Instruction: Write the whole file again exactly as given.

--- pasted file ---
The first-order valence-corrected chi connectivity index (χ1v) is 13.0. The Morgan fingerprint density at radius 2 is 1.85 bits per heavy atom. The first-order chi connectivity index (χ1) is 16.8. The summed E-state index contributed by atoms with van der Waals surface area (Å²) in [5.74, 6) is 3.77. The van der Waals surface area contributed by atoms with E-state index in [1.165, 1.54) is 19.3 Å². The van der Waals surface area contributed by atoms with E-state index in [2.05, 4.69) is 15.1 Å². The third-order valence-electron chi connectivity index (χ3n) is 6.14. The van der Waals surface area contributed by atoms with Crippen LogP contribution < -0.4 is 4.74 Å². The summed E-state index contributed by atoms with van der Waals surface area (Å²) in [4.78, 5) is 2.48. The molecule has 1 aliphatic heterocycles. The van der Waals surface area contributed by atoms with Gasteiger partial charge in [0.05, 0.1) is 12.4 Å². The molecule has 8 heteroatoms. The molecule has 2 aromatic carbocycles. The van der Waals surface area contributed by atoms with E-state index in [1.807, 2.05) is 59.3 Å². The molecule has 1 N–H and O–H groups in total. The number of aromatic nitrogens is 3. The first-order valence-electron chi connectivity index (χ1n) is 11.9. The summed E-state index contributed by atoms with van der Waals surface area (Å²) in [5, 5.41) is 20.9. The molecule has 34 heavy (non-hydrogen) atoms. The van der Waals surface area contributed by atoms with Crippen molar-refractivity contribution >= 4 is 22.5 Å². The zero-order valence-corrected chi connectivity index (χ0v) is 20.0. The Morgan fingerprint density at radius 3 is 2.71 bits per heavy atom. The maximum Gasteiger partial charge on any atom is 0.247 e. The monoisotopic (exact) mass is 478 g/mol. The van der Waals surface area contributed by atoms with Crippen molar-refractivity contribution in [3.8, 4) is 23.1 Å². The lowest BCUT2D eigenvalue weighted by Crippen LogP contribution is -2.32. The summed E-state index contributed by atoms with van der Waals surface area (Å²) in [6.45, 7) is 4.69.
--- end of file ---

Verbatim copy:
The first-order valence-corrected chi connectivity index (χ1v) is 13.0. The Morgan fingerprint density at radius 2 is 1.85 bits per heavy atom. The first-order chi connectivity index (χ1) is 16.8. The summed E-state index contributed by atoms with van der Waals surface area (Å²) in [5.74, 6) is 3.77. The van der Waals surface area contributed by atoms with E-state index in [1.165, 1.54) is 19.3 Å². The van der Waals surface area contributed by atoms with E-state index in [2.05, 4.69) is 15.1 Å². The third-order valence-electron chi connectivity index (χ3n) is 6.14. The van der Waals surface area contributed by atoms with Crippen LogP contribution < -0.4 is 4.74 Å². The summed E-state index contributed by atoms with van der Waals surface area (Å²) in [4.78, 5) is 2.48. The molecule has 1 aliphatic heterocycles. The van der Waals surface area contributed by atoms with Gasteiger partial charge in [0.05, 0.1) is 12.4 Å². The molecule has 8 heteroatoms. The molecule has 2 aromatic carbocycles. The van der Waals surface area contributed by atoms with E-state index in [1.807, 2.05) is 59.3 Å². The molecule has 1 N–H and O–H groups in total. The number of aromatic nitrogens is 3. The first-order valence-electron chi connectivity index (χ1n) is 11.9. The summed E-state index contributed by atoms with van der Waals surface area (Å²) in [5, 5.41) is 20.9. The molecule has 34 heavy (non-hydrogen) atoms. The van der Waals surface area contributed by atoms with Crippen molar-refractivity contribution >= 4 is 22.5 Å². The zero-order valence-corrected chi connectivity index (χ0v) is 20.0. The Morgan fingerprint density at radius 3 is 2.71 bits per heavy atom. The maximum Gasteiger partial charge on any atom is 0.247 e. The monoisotopic (exact) mass is 478 g/mol. The van der Waals surface area contributed by atoms with Crippen molar-refractivity contribution in [3.8, 4) is 23.1 Å². The lowest BCUT2D eigenvalue weighted by Crippen LogP contribution is -2.32. The summed E-state index contributed by atoms with van der Waals surface area (Å²) in [6.45, 7) is 4.69.